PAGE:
The disgusting ingredient in Gatorade
A petition against brominated vegetable oil found in Gatorade adds to bad beverage news for consumers.
Today's entry on the list of Terrible Things You're Drinking: Flame retardant.
Thank a Change.org petition circulated by 15-year-old Sarah Kavanagh of Hattiesburg, Miss., for reminding everyone that PepsiCo (PEP) product Gatorade -- along with 10% of other drinks sold in the U.S. -- contains brominated vegetable oil (BVO).
It's supposed to keep the flavors in citrus drinks from separating into orange-tangerine-grapefruit slick floating atop a bed of seltzer, but it's so named because it contains bromine, which is the same element found in the flame retardant used on upholstery and children's items like pajamas. How refreshingly noncombustible.
It's just the latest bit of bad news for the the American convenience store drinker this year. Already, tallboy cans of Monster Energy (MNST) faced scrutiny in a lawsuit filed after a 14-year-old Maryland girl died last year from heart problems after drinking the sugar-packed beverage on two consecutive days. Monster's pint-sized competitor, 5-Hour Energy, drew similar criticism last month when its high levels of B vitamins and the amino acid taurine were cited in 13 reports of drink-related deaths submitted to the Food and Drug Administration.
Back in March, the Los Angeles Times reported that the Center for Science in the Public Interest found high levels of 4-methylimidazole, an animal carcinogen, in Coca-Cola (KO) and Pepsi products, though the FDA disputes the claim. Both of those companies are fans of BVO, as PepsiCo adds it to both Gatorade and Mountain Dew, while Coca-Cola puts it in Powerade, Fresca and Fanta Orange. and Dr. Pepper Snapple Group (DPS), for its part, uses BVO in Squirt and some Sunkist brands.
As with the chemicals in the drinks above, the bromine found in BVO creates its share of problems once ingested. When used in flame retardants, research has found that it can build up in both the body and breast milk. Studies link that buildup to neurological disorders, reduced fertility, hormonal changes and advanced puberty.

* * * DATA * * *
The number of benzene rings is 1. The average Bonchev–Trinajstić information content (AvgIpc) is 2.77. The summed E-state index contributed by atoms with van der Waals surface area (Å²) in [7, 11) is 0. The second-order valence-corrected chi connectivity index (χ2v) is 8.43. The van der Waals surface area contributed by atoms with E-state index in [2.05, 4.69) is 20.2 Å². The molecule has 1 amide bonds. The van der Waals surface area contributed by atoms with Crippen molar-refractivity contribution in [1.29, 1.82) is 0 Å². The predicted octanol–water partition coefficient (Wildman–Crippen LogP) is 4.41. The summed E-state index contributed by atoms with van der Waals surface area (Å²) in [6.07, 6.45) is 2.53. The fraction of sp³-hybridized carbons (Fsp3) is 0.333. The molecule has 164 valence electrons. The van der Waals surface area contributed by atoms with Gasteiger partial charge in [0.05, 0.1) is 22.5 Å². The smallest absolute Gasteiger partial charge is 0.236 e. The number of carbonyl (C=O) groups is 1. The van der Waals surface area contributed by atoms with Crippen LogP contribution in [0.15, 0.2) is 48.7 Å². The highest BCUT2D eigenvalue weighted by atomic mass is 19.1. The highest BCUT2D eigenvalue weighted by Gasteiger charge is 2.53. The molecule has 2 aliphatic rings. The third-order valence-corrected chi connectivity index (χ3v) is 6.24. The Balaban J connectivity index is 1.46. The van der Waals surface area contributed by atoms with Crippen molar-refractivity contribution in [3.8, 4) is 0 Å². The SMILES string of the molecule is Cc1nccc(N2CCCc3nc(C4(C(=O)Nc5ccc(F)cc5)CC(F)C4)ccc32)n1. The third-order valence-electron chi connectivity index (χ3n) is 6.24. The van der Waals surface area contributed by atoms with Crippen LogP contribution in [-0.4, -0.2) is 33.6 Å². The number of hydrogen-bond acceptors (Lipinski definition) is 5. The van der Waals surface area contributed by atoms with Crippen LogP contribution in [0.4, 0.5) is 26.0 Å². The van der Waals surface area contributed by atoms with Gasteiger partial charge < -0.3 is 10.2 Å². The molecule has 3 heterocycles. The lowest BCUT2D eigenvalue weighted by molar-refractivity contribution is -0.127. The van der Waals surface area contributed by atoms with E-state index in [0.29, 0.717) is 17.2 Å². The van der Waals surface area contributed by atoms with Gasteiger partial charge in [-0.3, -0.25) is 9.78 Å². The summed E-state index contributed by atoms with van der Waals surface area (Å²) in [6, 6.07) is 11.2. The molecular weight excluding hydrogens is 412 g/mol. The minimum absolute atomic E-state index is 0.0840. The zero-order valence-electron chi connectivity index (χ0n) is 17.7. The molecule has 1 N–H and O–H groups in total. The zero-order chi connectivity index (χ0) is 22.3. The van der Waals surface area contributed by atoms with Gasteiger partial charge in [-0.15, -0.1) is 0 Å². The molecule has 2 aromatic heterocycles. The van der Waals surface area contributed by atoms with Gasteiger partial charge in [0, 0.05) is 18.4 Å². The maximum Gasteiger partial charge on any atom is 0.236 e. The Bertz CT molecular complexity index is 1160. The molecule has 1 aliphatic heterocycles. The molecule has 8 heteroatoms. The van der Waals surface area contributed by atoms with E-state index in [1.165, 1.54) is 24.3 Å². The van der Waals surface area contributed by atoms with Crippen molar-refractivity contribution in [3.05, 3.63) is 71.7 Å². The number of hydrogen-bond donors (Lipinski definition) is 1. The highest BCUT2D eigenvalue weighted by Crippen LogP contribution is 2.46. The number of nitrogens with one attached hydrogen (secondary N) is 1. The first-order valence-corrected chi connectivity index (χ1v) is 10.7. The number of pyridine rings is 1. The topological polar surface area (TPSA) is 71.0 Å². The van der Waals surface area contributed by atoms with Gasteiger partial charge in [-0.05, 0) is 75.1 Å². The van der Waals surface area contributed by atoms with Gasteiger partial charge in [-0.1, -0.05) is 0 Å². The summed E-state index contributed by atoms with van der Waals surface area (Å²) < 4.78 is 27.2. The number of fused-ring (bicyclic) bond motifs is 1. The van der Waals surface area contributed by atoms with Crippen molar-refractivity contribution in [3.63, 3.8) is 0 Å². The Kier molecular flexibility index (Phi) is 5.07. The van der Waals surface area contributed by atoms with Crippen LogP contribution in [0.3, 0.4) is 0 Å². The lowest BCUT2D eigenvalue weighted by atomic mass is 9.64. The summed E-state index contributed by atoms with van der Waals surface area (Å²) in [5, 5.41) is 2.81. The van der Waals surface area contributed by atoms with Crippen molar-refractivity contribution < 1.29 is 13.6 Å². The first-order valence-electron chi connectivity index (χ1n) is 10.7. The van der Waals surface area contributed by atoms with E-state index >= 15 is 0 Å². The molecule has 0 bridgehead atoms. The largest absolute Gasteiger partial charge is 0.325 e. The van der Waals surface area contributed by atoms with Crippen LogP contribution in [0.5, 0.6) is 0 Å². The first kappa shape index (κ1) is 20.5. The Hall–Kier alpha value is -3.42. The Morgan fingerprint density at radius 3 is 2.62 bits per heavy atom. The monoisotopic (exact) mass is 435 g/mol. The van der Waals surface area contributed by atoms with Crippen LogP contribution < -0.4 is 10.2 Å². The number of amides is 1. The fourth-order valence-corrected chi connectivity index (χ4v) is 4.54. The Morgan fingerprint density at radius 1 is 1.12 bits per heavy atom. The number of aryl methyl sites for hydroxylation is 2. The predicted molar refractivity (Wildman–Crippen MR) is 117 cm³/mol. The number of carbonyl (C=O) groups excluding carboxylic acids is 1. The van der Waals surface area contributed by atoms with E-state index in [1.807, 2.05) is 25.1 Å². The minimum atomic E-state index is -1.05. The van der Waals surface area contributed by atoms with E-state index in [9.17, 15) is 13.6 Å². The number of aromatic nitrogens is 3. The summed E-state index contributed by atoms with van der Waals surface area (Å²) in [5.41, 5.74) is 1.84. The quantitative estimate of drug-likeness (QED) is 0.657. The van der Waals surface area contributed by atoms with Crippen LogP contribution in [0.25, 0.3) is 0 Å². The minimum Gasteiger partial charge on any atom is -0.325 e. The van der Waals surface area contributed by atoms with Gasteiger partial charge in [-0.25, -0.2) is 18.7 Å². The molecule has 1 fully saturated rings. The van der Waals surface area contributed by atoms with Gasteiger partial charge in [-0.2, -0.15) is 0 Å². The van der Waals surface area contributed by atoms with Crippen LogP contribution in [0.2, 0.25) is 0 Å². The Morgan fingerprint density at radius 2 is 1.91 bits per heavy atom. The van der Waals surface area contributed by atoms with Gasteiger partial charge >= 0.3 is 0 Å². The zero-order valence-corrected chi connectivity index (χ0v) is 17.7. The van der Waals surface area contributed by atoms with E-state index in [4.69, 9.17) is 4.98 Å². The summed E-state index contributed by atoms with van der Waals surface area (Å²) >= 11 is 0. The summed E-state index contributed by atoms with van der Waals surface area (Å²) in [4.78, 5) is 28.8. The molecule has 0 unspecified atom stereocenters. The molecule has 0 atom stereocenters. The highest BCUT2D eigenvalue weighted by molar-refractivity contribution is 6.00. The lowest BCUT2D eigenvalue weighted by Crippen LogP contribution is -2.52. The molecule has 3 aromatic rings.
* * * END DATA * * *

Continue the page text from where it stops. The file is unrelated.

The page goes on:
Brominated vegetable oil has been linked to short term issues, including cramping, blurred vison, teariness, vomiting and cyanosis (that's right, it can turn your skin blue), but it also lets bromine build up in fatty tissues. In rats, this leads to heart lesions. In humans, it's been associated with memory loss, birth defects and growth problems. An article in Scientific American found that video game players who chug mass quantities of Mountain Dew and other BVO-laden drinks to keep their edge wind up with skin lesions, nerve disorders and memory loss.
BVO's beverage use and potential dangers aren't exactly breaking news. A Yahoo columnist typed out a screed against it four years ago, while regulators have been less than enthusiastic about its use for decades. According to the New York Times, the Flavor and Extract Manufacturers Association revoked approval of BVO in 1970 after its studies couldn't definitively prove it was safe. In 1977 the FDA ruled that BVO up to 15 parts per million was safe for use in fruit-flavored beverages, but stressed that the approval was a temporary measure pending further study. By comparison, wood rosin is a approved for the same purpose at 100 parts per million.
Nearly four decades later, those studies haven't happened because, as its spokeswoman says, they "would require an expenditure of FDA's limited resources, which is not a public health protection priority for the agency at this time." Meanwhile, the European Union has banned its use in food and Japan is moving in the same direction.
Even if the FDA can't scrape up enough spare change to consider similar action, beverage companies might be swayed to act on their own. Back in February, McDonald's (MCD) and other companies stopped making burgers out of meat bits treated with ammonium hydroxide -- better known as "pink slime." Starbucks (SBUX) stopped using dye made of acid extracted from cochineal bugs as its pink food coloring in April after being pressured by a Change.org petition similar to Kavanagh's.